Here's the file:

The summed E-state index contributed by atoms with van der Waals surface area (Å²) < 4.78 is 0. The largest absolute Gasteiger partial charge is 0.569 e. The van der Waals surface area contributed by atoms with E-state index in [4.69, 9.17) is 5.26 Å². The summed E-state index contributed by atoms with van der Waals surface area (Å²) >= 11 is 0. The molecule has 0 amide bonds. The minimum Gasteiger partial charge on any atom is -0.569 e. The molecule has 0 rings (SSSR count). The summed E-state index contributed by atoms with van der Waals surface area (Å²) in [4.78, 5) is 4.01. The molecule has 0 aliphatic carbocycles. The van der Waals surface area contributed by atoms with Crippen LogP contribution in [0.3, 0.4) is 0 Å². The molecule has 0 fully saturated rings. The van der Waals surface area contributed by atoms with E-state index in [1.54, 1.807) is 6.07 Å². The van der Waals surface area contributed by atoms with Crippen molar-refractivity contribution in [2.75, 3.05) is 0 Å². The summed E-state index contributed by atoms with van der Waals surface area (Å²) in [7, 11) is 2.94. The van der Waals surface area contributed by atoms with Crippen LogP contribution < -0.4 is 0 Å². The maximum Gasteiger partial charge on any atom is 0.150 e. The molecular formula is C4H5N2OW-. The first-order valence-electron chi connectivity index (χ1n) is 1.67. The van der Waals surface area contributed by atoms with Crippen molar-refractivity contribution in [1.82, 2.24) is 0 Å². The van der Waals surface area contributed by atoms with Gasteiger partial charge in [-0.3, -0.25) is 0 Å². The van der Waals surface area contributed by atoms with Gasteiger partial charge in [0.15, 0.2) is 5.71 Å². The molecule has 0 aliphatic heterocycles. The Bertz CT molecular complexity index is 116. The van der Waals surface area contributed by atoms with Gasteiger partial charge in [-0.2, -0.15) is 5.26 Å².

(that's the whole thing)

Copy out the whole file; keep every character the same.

The summed E-state index contributed by atoms with van der Waals surface area (Å²) < 4.78 is 0. The largest absolute Gasteiger partial charge is 0.569 e. The van der Waals surface area contributed by atoms with E-state index in [4.69, 9.17) is 5.26 Å². The summed E-state index contributed by atoms with van der Waals surface area (Å²) >= 11 is 0. The molecule has 0 amide bonds. The minimum Gasteiger partial charge on any atom is -0.569 e. The molecule has 0 rings (SSSR count). The summed E-state index contributed by atoms with van der Waals surface area (Å²) in [4.78, 5) is 4.01. The molecule has 0 aliphatic carbocycles. The van der Waals surface area contributed by atoms with Crippen LogP contribution in [0.3, 0.4) is 0 Å². The molecule has 0 fully saturated rings. The van der Waals surface area contributed by atoms with E-state index in [1.54, 1.807) is 6.07 Å². The van der Waals surface area contributed by atoms with Crippen molar-refractivity contribution in [2.75, 3.05) is 0 Å². The summed E-state index contributed by atoms with van der Waals surface area (Å²) in [7, 11) is 2.94. The van der Waals surface area contributed by atoms with Crippen LogP contribution < -0.4 is 0 Å². The maximum Gasteiger partial charge on any atom is 0.150 e. The molecular formula is C4H5N2OW-. The first-order valence-electron chi connectivity index (χ1n) is 1.67. The van der Waals surface area contributed by atoms with Crippen molar-refractivity contribution in [1.82, 2.24) is 0 Å². The van der Waals surface area contributed by atoms with Gasteiger partial charge in [-0.3, -0.25) is 0 Å². The van der Waals surface area contributed by atoms with Gasteiger partial charge in [0.15, 0.2) is 5.71 Å². The molecule has 0 aliphatic heterocycles. The Bertz CT molecular complexity index is 116. The van der Waals surface area contributed by atoms with Gasteiger partial charge in [-0.2, -0.15) is 5.26 Å².